The much-enjoyed Village Green craft, arts and food market will get a new, bigger home next year, National Arts Festival CEO Tony Lankester has announced.
The 300 traders at the Rhodes University sports fields would next year set up shop at the Victoria School (VG) grounds, where they would slot into a new design and concept. Available space would be increased from 13000m² to 20000m².
The Rhodes sports fields, overlooked by the Steve Biko student building, once known as Kaif, would be affected by building operations in future, and this was one consideration for the move.
VG has been a staunch support of the festival, with at least three theatre venues, and now it will receive the massive buzz of the arty market, plus some rental.
The school also offers a lot of festival accommodation.
Traders pay R500 a day for a stall, which Lankester said was four to five times cheaper than other festival markets around the world. This year’s full rate of R5300 per stall would rise by R200 to R5500 next year.
The new design would see the long marquee tents being replaced by multiple smaller tents, different trading zones, a food court, beer tent, and spaces for performance, busking, and exhibitions, he told Grocott’s Mail and stall holders.
Lankester told the Daily Dispatch the Village Green, which will move for the fourth time since 1974, was in need of revitalisation. “The new venue will be more intimate and ‘villagey’.”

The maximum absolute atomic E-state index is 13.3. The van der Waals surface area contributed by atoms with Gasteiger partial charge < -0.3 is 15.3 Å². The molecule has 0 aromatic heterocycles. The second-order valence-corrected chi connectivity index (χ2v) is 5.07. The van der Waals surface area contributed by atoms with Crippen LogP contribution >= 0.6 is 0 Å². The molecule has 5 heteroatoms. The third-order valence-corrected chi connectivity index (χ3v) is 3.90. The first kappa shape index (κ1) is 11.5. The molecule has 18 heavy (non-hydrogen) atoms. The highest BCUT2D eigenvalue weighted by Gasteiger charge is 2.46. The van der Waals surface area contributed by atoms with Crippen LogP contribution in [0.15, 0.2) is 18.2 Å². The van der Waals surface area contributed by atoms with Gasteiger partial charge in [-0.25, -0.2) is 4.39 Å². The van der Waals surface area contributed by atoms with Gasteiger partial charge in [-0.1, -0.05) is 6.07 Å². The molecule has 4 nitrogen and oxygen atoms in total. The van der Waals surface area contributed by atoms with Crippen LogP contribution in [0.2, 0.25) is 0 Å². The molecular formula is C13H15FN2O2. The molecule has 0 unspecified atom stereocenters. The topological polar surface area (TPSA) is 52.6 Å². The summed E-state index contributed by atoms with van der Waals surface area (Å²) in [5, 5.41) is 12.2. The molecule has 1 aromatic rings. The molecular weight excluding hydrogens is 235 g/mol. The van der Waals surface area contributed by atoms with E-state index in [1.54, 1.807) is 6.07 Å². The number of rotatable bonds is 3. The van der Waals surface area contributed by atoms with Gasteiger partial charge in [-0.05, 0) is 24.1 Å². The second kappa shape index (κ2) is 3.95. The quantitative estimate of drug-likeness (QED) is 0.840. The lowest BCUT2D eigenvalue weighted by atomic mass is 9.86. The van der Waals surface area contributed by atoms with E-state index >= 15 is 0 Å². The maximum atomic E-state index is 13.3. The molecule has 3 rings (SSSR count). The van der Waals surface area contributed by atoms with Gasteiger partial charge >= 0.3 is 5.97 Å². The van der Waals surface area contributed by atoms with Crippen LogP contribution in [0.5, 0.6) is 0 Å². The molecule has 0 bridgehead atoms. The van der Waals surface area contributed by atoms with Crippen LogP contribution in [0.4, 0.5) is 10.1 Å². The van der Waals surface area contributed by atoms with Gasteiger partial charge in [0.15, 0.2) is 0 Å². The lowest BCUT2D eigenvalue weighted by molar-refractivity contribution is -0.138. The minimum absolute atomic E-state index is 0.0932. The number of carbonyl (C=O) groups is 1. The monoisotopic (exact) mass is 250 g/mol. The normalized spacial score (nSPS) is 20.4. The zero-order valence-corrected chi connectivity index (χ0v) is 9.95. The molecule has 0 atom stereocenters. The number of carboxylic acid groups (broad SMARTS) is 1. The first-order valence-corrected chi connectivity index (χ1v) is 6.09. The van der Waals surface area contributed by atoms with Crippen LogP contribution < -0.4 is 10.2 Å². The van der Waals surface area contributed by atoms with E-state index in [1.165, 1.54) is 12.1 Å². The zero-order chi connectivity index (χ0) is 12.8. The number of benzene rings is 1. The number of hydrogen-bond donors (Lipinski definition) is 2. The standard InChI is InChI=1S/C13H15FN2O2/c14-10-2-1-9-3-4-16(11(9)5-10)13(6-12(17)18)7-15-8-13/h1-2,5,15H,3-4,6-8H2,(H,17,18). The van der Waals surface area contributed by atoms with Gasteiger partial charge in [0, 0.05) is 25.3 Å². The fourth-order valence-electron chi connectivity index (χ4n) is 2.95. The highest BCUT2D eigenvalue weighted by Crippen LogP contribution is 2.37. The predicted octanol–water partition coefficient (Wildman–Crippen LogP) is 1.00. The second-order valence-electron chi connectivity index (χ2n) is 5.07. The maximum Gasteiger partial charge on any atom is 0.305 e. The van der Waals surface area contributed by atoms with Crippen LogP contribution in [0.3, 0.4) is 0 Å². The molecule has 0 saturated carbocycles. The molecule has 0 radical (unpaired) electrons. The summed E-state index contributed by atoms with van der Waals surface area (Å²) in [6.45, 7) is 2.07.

The new venue would also bring the market closer to the city centre, and “make it more accessible to those living in the township nearby”.
“It also has multiple access points for pedestrians and vehicles.”
Turning to festival attendance, Lankester said there had been a slight but not “alarming” drop. This was because of the recession and South Africans having less money to spend. Other possible factors were “more anecdotal and probably depend on where you’re coming from”.
“Many shows have enjoyed great success and the number of sold-out performances is definitely on a par with previous years.”
He said of the festival’s new executive producer, Ashraf Johaardien, appointed last year: “Ashraf has settled into his role extremely well and I think we will begin to see his fingerprints and influence all over the programme in years to come.” — firstname.lastname@example.org